Clara sat on the edge of the tub, smoothing the hem of her dress compulsively. Forever was an awfully long time, she thought. Forever was endless, sprawling, impossible. It was unnatural and unlikely.
But maybe. Perhaps. Forever could be parties and dinners and clinking wine glasses. It could be laughter and snuggles and warm touches in the dark.
For a moment the murmur of voices outside the bathroom door didn’t sound quite so ominous.
But a memory came to her, as sudden and sharp as a slap in the face: her mother and father shouting at each other, a spray of blood on the linoleum floor, the underside of the kitchen table as she shrank into herself to try to disappear.
No. She knew what forever really was. It was bonnets, bassinets, bibs. It was secrets festering in the empty spaces. It was the best years of her life wrapped up in glittering white fabric for other people to write on, twisting and distorting her scenes into acts of look-how-happy-we-are, a parade of we and us and ours.
“Clara?” her grandmother called. “Clara, sweetheart, is everything all right? The ceremony’s about to begin.”
She suddenly couldn’t remember the name of the man perched alongside her on the tiered cake. She remembered his smile, a tender hand running through her hair. But then her father’s face swam before her, his lips drawn back in a snarl. You think he’ll still want you when he finds out what you really are?
Her breath came in short, quick bursts; her hands shook. Her dress was stifling. With a sharp tug she undid the satin ties going down her back, slipped out of her sparkling straitjacket, and crawled into the empty tub.
Her heels clanked against the porcelain. The tub was icy on her back, a sharp reminder that this was not a nightmare she could wake up from. She hugged her knees to her chest and admired her perfectly manicured toes in their strappy white prisons.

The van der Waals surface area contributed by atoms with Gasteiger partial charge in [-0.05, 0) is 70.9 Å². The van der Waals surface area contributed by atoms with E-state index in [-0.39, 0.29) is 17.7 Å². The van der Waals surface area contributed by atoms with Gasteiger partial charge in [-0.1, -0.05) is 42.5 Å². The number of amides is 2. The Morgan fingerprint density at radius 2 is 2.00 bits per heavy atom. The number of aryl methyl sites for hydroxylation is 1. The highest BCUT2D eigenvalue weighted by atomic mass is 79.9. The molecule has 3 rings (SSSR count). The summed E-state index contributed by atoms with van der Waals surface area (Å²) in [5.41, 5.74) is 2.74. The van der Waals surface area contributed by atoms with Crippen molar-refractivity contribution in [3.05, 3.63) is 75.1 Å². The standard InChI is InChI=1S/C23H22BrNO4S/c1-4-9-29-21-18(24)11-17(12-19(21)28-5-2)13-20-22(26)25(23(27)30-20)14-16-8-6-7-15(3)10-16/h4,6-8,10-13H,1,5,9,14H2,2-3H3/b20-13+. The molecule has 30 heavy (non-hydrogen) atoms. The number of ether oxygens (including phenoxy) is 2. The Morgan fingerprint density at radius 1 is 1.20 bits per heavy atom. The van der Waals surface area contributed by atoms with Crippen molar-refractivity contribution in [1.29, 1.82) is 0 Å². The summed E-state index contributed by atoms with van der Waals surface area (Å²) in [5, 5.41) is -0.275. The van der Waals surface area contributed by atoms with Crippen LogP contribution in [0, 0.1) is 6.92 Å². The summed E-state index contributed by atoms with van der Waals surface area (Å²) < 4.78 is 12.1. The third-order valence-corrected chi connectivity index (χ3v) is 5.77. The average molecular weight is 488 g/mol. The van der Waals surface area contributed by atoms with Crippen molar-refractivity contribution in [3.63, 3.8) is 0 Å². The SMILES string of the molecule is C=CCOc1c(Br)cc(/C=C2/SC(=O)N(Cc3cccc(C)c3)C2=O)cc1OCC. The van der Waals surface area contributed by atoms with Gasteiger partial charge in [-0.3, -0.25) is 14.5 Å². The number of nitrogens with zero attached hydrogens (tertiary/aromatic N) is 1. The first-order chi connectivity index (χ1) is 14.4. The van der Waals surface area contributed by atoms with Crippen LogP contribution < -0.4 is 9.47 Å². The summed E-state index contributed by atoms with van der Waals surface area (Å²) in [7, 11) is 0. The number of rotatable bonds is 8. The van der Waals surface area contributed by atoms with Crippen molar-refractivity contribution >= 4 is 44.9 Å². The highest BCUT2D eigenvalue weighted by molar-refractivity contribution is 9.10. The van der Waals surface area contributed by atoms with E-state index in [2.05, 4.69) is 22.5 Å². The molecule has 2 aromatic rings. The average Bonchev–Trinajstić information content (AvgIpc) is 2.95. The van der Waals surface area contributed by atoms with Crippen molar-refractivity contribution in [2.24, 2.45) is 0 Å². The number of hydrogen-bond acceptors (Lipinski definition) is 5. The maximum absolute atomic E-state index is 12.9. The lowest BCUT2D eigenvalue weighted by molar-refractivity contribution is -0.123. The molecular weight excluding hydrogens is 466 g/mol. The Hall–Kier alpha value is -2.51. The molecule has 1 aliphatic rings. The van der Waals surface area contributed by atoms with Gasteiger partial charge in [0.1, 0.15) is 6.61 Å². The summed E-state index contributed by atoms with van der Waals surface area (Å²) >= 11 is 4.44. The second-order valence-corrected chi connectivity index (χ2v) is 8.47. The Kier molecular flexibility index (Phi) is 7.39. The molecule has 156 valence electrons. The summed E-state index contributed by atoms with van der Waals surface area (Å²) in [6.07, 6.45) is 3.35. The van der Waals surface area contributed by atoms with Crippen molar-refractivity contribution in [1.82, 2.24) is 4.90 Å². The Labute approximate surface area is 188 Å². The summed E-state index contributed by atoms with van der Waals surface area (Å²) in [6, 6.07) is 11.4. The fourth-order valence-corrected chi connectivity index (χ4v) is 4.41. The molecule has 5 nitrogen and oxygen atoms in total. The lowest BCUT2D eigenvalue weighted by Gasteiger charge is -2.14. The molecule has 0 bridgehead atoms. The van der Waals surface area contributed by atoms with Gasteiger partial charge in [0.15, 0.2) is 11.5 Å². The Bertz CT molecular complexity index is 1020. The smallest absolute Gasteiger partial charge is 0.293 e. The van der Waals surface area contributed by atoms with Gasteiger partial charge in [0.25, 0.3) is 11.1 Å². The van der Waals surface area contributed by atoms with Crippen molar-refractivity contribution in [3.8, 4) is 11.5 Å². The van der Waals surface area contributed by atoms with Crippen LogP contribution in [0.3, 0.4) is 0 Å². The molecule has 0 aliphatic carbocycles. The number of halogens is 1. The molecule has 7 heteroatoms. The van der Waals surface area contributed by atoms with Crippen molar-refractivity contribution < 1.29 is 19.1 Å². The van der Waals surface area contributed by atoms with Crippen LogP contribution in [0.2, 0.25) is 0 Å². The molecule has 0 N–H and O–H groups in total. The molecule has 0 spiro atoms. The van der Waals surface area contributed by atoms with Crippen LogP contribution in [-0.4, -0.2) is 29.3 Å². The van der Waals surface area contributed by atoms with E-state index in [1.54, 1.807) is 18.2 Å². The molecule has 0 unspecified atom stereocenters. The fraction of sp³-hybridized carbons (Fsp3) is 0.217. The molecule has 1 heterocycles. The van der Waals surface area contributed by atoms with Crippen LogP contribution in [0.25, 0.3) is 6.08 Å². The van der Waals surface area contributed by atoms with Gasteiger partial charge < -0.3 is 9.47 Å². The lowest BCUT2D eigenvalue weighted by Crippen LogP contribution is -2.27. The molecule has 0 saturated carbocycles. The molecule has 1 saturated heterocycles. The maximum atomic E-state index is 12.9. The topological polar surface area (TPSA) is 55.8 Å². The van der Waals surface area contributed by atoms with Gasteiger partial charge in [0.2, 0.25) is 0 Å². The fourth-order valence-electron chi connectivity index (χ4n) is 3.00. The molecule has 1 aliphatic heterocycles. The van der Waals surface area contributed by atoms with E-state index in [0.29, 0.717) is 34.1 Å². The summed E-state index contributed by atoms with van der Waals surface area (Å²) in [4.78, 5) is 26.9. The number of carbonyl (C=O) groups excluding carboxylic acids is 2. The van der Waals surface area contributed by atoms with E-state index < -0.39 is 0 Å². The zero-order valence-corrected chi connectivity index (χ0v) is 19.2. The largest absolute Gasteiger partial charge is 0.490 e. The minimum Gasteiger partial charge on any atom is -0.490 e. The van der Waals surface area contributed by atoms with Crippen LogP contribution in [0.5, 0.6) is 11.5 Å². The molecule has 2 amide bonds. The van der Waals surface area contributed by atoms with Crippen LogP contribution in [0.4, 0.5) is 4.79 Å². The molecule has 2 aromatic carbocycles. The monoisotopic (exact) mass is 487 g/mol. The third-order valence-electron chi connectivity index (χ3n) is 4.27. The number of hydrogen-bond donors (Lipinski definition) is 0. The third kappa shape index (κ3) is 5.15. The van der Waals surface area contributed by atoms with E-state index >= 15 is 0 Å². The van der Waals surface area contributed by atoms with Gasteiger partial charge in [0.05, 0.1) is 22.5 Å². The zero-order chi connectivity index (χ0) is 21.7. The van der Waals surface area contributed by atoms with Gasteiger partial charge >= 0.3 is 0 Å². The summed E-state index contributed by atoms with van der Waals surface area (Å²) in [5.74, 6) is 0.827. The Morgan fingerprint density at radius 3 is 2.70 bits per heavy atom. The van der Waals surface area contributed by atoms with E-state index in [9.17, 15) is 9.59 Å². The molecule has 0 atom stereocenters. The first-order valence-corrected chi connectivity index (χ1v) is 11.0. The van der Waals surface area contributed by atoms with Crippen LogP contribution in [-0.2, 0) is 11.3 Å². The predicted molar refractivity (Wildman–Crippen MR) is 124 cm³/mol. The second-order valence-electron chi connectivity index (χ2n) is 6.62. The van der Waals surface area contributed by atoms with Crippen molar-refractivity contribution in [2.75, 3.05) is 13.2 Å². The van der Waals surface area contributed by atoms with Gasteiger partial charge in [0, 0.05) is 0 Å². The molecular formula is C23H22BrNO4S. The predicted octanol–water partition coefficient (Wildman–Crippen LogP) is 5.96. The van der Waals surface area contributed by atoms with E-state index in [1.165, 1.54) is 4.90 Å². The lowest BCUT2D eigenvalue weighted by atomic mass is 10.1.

“Clara.” This time it was her father, his voice tight and menacing. “Clara, if you’re not out here in five minutes, so help me, I’ll drag you out myself.” He didn’t need to say and make you regret it.
The only response that came from her mouth was a kind of wail, a sound at once foreign and honest. A tear slid down her face, dragging a clump of mascara with it.
The voices outside seemed to be getting louder, a cacophony of hellos and how-do-you-dos and long-time-no-sees.
You’ll screw this up, just like you screw up everything else.
She tried to force herself to get dressed and go back out there to play her part. Her makeup was already on, her costume was waiting for her on the floor, the audience outside was clamoring for the show to start. She mustn’t let them down. So what if some vacuous great aunt had congratulated her on finding “a man just like your father”?
She licked her lips. The tang of salt on her tongue was comforting, its bitterness a truth to hold onto.
Nobody wants damaged goods.
She watched the shadows moving under the door and felt like she might burst with her hatred, her anger at their inconstancy, the way the light played with the dark as if they were lovers, brazen and unafraid. She leaned her head back against the tile wall, and a ripple of cold raced down her neck and her shoulders until it reached her fingertips.
“Clara.” Her father again. Shadows filled the line under the door, driving away the light, and she could almost feel her father’s hot breath on her face, his hands moving between her legs. “Are you coming?”
The roar in her ears was deafening.
She plugged the drain, turned the faucet on, and watched the tub fill with hot water around her. Forever didn’t have to be frightening. She closed her eyes. Forever could be the warmth that suffused her limbs as the water rose, the sudden hush as she slid down to plunge her head under the surface. Forever could be quiet and peaceful. Safe.
Forever could be her escape.